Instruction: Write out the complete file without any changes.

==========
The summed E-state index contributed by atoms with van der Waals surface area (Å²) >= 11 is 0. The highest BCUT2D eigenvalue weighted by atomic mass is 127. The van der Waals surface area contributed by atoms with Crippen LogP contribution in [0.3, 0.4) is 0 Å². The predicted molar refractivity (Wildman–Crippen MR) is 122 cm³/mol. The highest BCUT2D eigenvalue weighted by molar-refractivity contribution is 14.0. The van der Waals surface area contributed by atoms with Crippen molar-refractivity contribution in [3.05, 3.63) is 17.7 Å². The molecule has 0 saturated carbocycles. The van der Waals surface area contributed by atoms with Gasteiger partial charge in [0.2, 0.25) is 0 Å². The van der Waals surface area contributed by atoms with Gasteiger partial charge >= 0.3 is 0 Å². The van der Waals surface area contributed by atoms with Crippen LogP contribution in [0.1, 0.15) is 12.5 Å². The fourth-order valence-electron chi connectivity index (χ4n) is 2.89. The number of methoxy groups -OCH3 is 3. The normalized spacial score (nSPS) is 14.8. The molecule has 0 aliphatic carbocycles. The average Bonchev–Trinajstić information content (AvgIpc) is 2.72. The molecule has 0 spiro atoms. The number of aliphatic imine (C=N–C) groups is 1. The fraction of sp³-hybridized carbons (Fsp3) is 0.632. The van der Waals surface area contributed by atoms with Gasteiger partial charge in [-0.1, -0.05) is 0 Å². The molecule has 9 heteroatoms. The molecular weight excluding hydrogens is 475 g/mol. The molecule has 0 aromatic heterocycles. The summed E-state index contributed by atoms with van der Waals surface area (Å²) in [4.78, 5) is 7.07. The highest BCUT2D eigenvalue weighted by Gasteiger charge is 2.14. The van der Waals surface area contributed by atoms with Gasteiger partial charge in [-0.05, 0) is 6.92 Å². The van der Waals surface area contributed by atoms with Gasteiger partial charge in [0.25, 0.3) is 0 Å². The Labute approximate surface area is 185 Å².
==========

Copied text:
The summed E-state index contributed by atoms with van der Waals surface area (Å²) >= 11 is 0. The highest BCUT2D eigenvalue weighted by atomic mass is 127. The van der Waals surface area contributed by atoms with Crippen LogP contribution in [0.3, 0.4) is 0 Å². The predicted molar refractivity (Wildman–Crippen MR) is 122 cm³/mol. The highest BCUT2D eigenvalue weighted by molar-refractivity contribution is 14.0. The van der Waals surface area contributed by atoms with Crippen molar-refractivity contribution in [3.05, 3.63) is 17.7 Å². The molecule has 0 saturated carbocycles. The van der Waals surface area contributed by atoms with Gasteiger partial charge in [0.2, 0.25) is 0 Å². The van der Waals surface area contributed by atoms with Gasteiger partial charge >= 0.3 is 0 Å². The van der Waals surface area contributed by atoms with Crippen LogP contribution in [0.1, 0.15) is 12.5 Å². The fourth-order valence-electron chi connectivity index (χ4n) is 2.89. The number of methoxy groups -OCH3 is 3. The normalized spacial score (nSPS) is 14.8. The molecule has 0 aliphatic carbocycles. The average Bonchev–Trinajstić information content (AvgIpc) is 2.72. The molecule has 0 spiro atoms. The number of aliphatic imine (C=N–C) groups is 1. The fraction of sp³-hybridized carbons (Fsp3) is 0.632. The van der Waals surface area contributed by atoms with Gasteiger partial charge in [-0.1, -0.05) is 0 Å². The molecule has 9 heteroatoms. The molecular weight excluding hydrogens is 475 g/mol. The molecule has 0 aromatic heterocycles. The summed E-state index contributed by atoms with van der Waals surface area (Å²) in [4.78, 5) is 7.07. The highest BCUT2D eigenvalue weighted by Gasteiger charge is 2.14. The van der Waals surface area contributed by atoms with Gasteiger partial charge in [-0.05, 0) is 6.92 Å². The van der Waals surface area contributed by atoms with Gasteiger partial charge in [0.25, 0.3) is 0 Å². The Labute approximate surface area is 185 Å².